Supertyphoon Chataan  28 June - 12 July 2002

Supertyphoon Chataan approaching Southern Japan on
08 July 2002.  Satellite image from NOAA

Huge storm surge waves pound the shoreline near Kushimoto, Southern Japan, during Typhoon Chataan on 10 July.

This satellite image from  NOAA  shows the much weakened Typhoon Chataan tracking along the coast of Southern Japan, the "X" on the image marks the location of Kushimoto, where the above photos were taken.

Selected tracking maps from the Joint Typhoon Warning Centre  of Supertyphoon Chataan
tracking toward Japan
Warning 48
Warning 49

Typhoon Chataan first developed when I was in Mexico, half a world away. After it tore through Micronesia and Guam, killing dozens of people and destroying 1500 homes, I decided after my return to New Zealand to try and intercept it as it approached Japan. As the typhoon tracked north of Guam it intensified into a supertyphoon with winds gusting to 298kph. It didn't, however, stay that way for long and weakened considerably as it approached the Japanese coastline. I decided that it was still worth chasing as the storm surge associated with the typhoon would be considerable. Japan must be one of the most difficult countries in the world to operate, firstly because of the language barrier, and secondly is that the Japanese mobile phone network and landline telephone network is incompatable with the rest of the world. The problems started within minutes of my arrival when I tried to rent a four wheel drive vehicle, after 2 hours of trying I settled with a van, which actually turned out to be quite useful for filming out of in the rain. Next problem was just trying to get to the coast. A friend of mine in Japan said that it should take 3 hours, took all night !, the road was totally congested and every traffic light in Japan was there on that road, thousands of them. I thought there was a motorway..(there was, I couldnt find it, on the way back I did find it and the same distance took about 1 hr on a sparsely occupied super highway..I think the reason it was sparsely occupied was the sky high toll charges. ) Trying to access the internet and the Joint Typhoon Warning Centre pages, essential for tracking the storm was impossible so I had to use the satellite phone. Even in a mega expensive 50th floor hotel room, I still had to use the satellite phone for internet access, god knows what the hotel staff thought when I told them I had to have a south facing hotel room and settled on the right room after checking several with a compass !, I expected the FBI to raid my room at any minute, thinking I was a terrorist.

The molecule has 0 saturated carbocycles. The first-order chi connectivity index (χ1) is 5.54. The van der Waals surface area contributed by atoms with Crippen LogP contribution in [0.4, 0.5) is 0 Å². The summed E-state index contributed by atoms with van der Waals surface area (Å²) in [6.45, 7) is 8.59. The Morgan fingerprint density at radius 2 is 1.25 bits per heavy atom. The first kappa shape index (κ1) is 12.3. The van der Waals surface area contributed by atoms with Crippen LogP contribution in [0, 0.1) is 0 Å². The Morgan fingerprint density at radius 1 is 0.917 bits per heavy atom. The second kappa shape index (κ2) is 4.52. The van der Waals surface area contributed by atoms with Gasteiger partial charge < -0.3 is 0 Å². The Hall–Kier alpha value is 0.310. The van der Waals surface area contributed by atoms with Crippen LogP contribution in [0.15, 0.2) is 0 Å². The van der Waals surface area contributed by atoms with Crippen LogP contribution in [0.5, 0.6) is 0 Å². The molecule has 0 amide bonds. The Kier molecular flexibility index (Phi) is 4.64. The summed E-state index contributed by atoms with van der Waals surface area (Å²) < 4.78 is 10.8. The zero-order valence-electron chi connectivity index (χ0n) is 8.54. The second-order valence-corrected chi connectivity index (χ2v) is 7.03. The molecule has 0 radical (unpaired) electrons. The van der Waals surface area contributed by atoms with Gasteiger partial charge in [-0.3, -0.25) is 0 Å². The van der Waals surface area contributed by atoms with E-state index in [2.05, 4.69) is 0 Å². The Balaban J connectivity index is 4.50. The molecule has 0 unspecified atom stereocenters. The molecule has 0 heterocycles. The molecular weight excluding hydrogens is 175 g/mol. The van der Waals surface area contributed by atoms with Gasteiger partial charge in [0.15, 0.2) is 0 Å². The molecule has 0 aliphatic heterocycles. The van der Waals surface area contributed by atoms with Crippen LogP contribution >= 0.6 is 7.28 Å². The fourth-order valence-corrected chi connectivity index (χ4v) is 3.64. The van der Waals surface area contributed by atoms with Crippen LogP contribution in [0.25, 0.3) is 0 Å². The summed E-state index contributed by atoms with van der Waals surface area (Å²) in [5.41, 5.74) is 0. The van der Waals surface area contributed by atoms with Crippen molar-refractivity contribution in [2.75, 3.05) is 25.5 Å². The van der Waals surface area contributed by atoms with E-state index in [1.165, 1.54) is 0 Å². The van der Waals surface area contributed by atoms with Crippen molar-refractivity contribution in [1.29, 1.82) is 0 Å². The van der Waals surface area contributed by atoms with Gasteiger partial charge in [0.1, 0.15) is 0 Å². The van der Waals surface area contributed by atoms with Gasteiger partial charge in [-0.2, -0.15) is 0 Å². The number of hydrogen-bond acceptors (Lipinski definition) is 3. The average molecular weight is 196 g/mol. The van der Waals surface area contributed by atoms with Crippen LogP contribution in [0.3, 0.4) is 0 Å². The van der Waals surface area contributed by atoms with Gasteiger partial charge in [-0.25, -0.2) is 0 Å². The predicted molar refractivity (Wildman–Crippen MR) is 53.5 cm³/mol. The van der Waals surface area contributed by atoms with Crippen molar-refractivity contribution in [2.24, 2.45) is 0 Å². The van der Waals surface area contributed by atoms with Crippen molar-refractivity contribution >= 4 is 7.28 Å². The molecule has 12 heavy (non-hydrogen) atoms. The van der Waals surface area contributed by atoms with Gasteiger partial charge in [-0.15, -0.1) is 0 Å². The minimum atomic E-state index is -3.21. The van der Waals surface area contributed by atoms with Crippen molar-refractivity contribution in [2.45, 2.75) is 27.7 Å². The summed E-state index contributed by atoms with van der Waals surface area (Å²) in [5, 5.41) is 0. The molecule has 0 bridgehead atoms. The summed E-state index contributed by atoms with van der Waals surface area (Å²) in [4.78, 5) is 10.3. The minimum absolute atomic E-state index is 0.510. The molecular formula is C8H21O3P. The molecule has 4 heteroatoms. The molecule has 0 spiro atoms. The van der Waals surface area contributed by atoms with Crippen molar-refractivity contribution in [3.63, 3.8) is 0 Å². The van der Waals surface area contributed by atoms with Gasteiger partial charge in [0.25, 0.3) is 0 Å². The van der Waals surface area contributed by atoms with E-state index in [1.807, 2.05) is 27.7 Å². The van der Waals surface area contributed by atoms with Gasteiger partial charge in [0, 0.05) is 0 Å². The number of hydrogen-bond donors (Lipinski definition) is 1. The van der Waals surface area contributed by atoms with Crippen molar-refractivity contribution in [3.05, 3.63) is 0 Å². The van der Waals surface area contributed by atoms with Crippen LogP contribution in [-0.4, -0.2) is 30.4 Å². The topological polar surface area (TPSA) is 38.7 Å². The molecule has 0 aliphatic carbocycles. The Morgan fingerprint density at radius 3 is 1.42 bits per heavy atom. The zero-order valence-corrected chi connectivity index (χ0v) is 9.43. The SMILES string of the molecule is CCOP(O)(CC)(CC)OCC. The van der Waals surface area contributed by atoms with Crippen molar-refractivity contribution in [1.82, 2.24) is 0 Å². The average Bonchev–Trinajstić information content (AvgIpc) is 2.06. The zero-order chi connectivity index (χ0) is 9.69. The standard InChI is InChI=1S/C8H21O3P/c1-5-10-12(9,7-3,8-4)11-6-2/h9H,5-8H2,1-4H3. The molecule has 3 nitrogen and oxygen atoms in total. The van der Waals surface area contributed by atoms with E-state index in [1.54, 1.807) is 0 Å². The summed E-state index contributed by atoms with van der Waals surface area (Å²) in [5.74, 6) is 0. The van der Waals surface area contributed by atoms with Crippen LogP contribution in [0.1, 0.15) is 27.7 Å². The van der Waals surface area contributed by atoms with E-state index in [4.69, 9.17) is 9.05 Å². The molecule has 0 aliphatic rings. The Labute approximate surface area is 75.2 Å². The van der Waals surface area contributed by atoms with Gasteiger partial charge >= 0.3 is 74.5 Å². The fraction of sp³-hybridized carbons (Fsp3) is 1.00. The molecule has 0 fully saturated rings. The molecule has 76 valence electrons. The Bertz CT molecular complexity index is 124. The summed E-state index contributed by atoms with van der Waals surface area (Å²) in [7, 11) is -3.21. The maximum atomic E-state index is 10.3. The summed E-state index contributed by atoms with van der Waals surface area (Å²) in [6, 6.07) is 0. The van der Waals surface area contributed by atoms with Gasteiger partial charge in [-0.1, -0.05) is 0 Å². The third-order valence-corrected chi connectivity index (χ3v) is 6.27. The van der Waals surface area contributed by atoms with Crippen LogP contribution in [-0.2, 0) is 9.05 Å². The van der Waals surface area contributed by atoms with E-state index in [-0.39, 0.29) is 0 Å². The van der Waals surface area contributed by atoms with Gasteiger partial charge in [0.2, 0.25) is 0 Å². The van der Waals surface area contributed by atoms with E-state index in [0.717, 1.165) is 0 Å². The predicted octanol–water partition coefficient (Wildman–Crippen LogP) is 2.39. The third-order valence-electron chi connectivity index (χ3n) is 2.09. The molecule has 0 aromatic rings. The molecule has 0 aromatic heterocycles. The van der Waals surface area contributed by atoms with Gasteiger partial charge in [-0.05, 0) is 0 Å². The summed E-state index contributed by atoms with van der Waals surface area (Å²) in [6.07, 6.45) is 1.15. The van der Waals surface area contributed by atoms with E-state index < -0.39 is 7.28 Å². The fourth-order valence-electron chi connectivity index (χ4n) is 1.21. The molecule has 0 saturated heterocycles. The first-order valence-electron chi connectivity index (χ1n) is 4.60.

Once on the coast I was amazed just how big the storm surge was, the waves were monstorous and some of the biggest I have ever seen, and I spent the whole day filming them along the entire coastline. In places where the sea funneled into a bay the waves were probably about 10 - 15 metres high, or as high as a 4 story building and some hit the rocks wich such force that foam and water went maybe 100 feet into the air. Typhoon Chataan passed along the coast about 100km offshore and eventually made landfall near Tokyo as a tropical storm causing some flooding and damage.

Geoff Mackley 12 July 2002.

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